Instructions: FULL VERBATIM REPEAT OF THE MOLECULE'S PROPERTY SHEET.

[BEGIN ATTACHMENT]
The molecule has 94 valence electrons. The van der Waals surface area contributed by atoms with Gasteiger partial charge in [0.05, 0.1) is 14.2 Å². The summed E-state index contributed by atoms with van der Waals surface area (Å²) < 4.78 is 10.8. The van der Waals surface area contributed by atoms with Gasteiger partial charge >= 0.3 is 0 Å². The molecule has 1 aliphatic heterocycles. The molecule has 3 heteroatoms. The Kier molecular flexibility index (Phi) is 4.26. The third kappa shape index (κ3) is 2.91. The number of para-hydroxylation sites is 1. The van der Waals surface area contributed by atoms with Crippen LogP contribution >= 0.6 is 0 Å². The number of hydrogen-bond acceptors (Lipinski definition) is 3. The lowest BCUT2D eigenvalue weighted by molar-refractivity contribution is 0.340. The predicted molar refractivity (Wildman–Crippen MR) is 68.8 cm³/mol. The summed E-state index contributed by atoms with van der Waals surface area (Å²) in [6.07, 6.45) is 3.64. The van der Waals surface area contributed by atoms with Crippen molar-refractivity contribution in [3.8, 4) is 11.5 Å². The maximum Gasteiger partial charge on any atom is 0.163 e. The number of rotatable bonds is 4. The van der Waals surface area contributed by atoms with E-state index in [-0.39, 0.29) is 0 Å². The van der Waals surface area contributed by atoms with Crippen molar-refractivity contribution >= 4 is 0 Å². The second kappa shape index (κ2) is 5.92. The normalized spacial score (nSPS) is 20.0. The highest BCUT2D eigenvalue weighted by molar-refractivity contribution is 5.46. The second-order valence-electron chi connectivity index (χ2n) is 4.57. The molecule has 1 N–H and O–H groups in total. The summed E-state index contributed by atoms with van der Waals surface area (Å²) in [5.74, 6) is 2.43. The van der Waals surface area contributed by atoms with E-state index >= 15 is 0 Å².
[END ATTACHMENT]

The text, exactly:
The molecule has 94 valence electrons. The van der Waals surface area contributed by atoms with Gasteiger partial charge in [0.05, 0.1) is 14.2 Å². The summed E-state index contributed by atoms with van der Waals surface area (Å²) < 4.78 is 10.8. The van der Waals surface area contributed by atoms with Gasteiger partial charge >= 0.3 is 0 Å². The molecule has 1 aliphatic heterocycles. The molecule has 3 heteroatoms. The Kier molecular flexibility index (Phi) is 4.26. The third kappa shape index (κ3) is 2.91. The number of para-hydroxylation sites is 1. The van der Waals surface area contributed by atoms with Crippen LogP contribution >= 0.6 is 0 Å². The number of hydrogen-bond acceptors (Lipinski definition) is 3. The lowest BCUT2D eigenvalue weighted by molar-refractivity contribution is 0.340. The predicted molar refractivity (Wildman–Crippen MR) is 68.8 cm³/mol. The summed E-state index contributed by atoms with van der Waals surface area (Å²) in [6.07, 6.45) is 3.64. The van der Waals surface area contributed by atoms with Crippen molar-refractivity contribution in [3.8, 4) is 11.5 Å². The maximum Gasteiger partial charge on any atom is 0.163 e. The number of rotatable bonds is 4. The van der Waals surface area contributed by atoms with E-state index in [-0.39, 0.29) is 0 Å². The van der Waals surface area contributed by atoms with Crippen molar-refractivity contribution >= 4 is 0 Å². The second kappa shape index (κ2) is 5.92. The normalized spacial score (nSPS) is 20.0. The highest BCUT2D eigenvalue weighted by molar-refractivity contribution is 5.46. The second-order valence-electron chi connectivity index (χ2n) is 4.57. The molecule has 1 N–H and O–H groups in total. The summed E-state index contributed by atoms with van der Waals surface area (Å²) in [5.74, 6) is 2.43. The van der Waals surface area contributed by atoms with E-state index >= 15 is 0 Å².